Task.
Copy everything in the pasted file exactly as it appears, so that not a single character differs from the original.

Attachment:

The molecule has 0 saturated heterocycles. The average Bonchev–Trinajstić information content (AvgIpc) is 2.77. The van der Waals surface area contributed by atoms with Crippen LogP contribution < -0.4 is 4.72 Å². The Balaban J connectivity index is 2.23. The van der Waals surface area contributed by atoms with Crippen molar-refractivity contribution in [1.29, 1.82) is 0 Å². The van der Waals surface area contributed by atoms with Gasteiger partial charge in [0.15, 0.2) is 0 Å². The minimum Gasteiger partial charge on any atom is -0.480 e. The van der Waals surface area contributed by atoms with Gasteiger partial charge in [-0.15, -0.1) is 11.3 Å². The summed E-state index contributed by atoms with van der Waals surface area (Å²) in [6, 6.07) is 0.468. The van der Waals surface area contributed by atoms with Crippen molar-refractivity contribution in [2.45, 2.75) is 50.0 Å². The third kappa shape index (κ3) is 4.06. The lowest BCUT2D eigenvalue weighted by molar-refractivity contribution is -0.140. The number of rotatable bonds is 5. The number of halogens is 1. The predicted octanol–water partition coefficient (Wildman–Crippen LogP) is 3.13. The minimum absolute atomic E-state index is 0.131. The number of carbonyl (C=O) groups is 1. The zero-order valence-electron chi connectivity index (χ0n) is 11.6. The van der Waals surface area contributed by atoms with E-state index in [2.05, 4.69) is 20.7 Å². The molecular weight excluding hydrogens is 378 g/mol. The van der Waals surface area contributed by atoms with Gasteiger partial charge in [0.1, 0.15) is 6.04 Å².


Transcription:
The molecule has 0 saturated heterocycles. The average Bonchev–Trinajstić information content (AvgIpc) is 2.77. The van der Waals surface area contributed by atoms with Crippen LogP contribution < -0.4 is 4.72 Å². The Balaban J connectivity index is 2.23. The van der Waals surface area contributed by atoms with Crippen molar-refractivity contribution in [1.29, 1.82) is 0 Å². The van der Waals surface area contributed by atoms with Gasteiger partial charge in [0.15, 0.2) is 0 Å². The minimum Gasteiger partial charge on any atom is -0.480 e. The van der Waals surface area contributed by atoms with Gasteiger partial charge in [-0.15, -0.1) is 11.3 Å². The summed E-state index contributed by atoms with van der Waals surface area (Å²) in [6, 6.07) is 0.468. The van der Waals surface area contributed by atoms with Crippen molar-refractivity contribution in [2.45, 2.75) is 50.0 Å². The third kappa shape index (κ3) is 4.06. The lowest BCUT2D eigenvalue weighted by molar-refractivity contribution is -0.140. The number of rotatable bonds is 5. The number of halogens is 1. The predicted octanol–water partition coefficient (Wildman–Crippen LogP) is 3.13. The minimum absolute atomic E-state index is 0.131. The number of carbonyl (C=O) groups is 1. The zero-order valence-electron chi connectivity index (χ0n) is 11.6. The van der Waals surface area contributed by atoms with E-state index in [2.05, 4.69) is 20.7 Å². The molecular weight excluding hydrogens is 378 g/mol. The van der Waals surface area contributed by atoms with Gasteiger partial charge in [0.1, 0.15) is 6.04 Å².